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Introduction to Private Law and Offers
Introduction to Private Law and Offers
Introduction to Private Law and Offers
Introduction to Private Law and Offers
Introduction to Private Law and Offers
Introduction to Private Law and Offers
Introduction to Private Law and Offers
Introduction to Private Law and Offers
Introduction to Private Law and Offers
Introduction to Private Law and Offers
Introduction to Private Law and Offers
Introduction to Private Law and Offers
Introduction to Private Law and Offers
Introduction to Private Law and Offers
Introduction to Private Law and Offers
Introduction to Private Law and Offers
Introduction to Private Law and Offers
Introduction to Private Law and Offers
Introduction to Private Law and Offers
Introduction to Private Law and Offers
Introduction to Private Law and Offers
Introduction to Private Law and Offers
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Introduction to Private Law and Offers

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  • Even if one acknowledges that private law exists in the U.S., it must be understood that these sub-categories are dealt with, at least as part of a legal education, entirely separate! For the most part, each has its own: caselaw statutes treatises Restatements
  • I tend to agree with this position.
  • There are at least three distinct but closely related dimensions to the early development of U.S. law that help explain both the overlap between public and private law within our legal system and the concomitant concept of private attorneys general enforcing public policy through private litigation. The first is a political dimension reflected in distrust of the legislature and in the rejection of top-down regulation in favor of an approach that allows the common person to be involved in the regulatory process through private litigation. The second is a systemic dimension resulting from the fact that the common law naturally reflects greater trust in judges to form the law in response to specific cases, particularly as compared to the legislation of general principles in a civil law system. The third is a constitutional dimension that has brought two-plus centuries of interpretation of a document that incorporates a strong separation of governmental powers at the federal level, fundamental rules on the right to a jury trial even in civil cases, the constitutionalization of questions of jurisdiction and civil procedure, and a vertical separation of powers that includes state regulation of the legal profession.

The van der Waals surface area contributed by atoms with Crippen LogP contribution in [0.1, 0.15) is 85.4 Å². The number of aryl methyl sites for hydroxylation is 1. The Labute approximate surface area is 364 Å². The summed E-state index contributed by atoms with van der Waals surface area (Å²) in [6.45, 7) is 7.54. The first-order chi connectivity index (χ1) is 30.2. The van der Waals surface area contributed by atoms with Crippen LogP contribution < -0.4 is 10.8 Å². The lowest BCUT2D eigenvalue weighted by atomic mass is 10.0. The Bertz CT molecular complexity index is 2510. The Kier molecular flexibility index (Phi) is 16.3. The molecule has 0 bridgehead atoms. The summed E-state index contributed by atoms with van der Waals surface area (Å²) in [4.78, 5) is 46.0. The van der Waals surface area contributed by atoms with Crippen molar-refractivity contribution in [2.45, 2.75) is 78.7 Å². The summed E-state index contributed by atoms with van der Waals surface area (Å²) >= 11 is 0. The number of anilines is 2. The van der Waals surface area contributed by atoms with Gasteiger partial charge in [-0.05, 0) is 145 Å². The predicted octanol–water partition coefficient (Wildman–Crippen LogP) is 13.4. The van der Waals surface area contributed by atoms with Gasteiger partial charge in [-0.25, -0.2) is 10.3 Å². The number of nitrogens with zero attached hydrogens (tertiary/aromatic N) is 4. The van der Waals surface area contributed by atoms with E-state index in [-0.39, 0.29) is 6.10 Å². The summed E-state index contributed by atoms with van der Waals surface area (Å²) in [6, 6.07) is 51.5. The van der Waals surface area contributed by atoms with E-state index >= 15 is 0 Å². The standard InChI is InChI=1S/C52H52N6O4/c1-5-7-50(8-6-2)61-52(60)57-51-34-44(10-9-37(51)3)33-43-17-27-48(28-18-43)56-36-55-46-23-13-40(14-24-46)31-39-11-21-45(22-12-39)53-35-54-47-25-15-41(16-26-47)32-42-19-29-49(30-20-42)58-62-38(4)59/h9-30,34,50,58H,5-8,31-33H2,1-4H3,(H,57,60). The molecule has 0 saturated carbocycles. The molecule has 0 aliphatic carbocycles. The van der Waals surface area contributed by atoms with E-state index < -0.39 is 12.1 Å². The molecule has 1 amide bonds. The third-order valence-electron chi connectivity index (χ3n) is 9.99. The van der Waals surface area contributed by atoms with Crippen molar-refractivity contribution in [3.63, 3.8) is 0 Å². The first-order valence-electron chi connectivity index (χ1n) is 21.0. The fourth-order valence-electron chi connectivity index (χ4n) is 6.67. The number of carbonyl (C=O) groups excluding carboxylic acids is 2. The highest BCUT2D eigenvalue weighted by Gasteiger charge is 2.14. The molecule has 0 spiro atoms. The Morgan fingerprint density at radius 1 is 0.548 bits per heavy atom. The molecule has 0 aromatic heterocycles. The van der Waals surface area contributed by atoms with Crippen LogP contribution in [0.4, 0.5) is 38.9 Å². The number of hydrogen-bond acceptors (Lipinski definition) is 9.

• A desire to prevent legislative supremacy resulted in a special role for the courts in which private parties are relied upon to use the judicial system not only to vindicate private rights but, also, for more general social regulatory purposes. In more recent U.S. history, this aspect is apparent in: federal antitrust, securities, and consumer law that provides specifically for the role of the private attorneys general and relies heavily on private litigation to serve a regulatory function.
  • A civil law system, which lodges primary responsibility for stating and developing the law in the legislature, results in an essential focus on general societal interests. Civil codes are thus based on general principles contained in the code provisions, which are subject to application in specific cases if other code rules do not explicitly determine the outcome. A civil law court may find it necessary to reason from the general principle (which states a societal interest) to the result in a specific case. A common law system, on the other hand, brings with it a focus on individual interests of the parties involved in the particular case, with the court reasoning from specific facts to the appropriate governing principle (traditionally found in the common law rather than in specific statutes) and then determining where the matter fits in the social order. This approach obviously is more consistent with remedies granted to private parties but designed to fulfill more general purposes, such as punitive damages designed to serve a deterrent role in regard both to the specific defendant and to others similarly situated.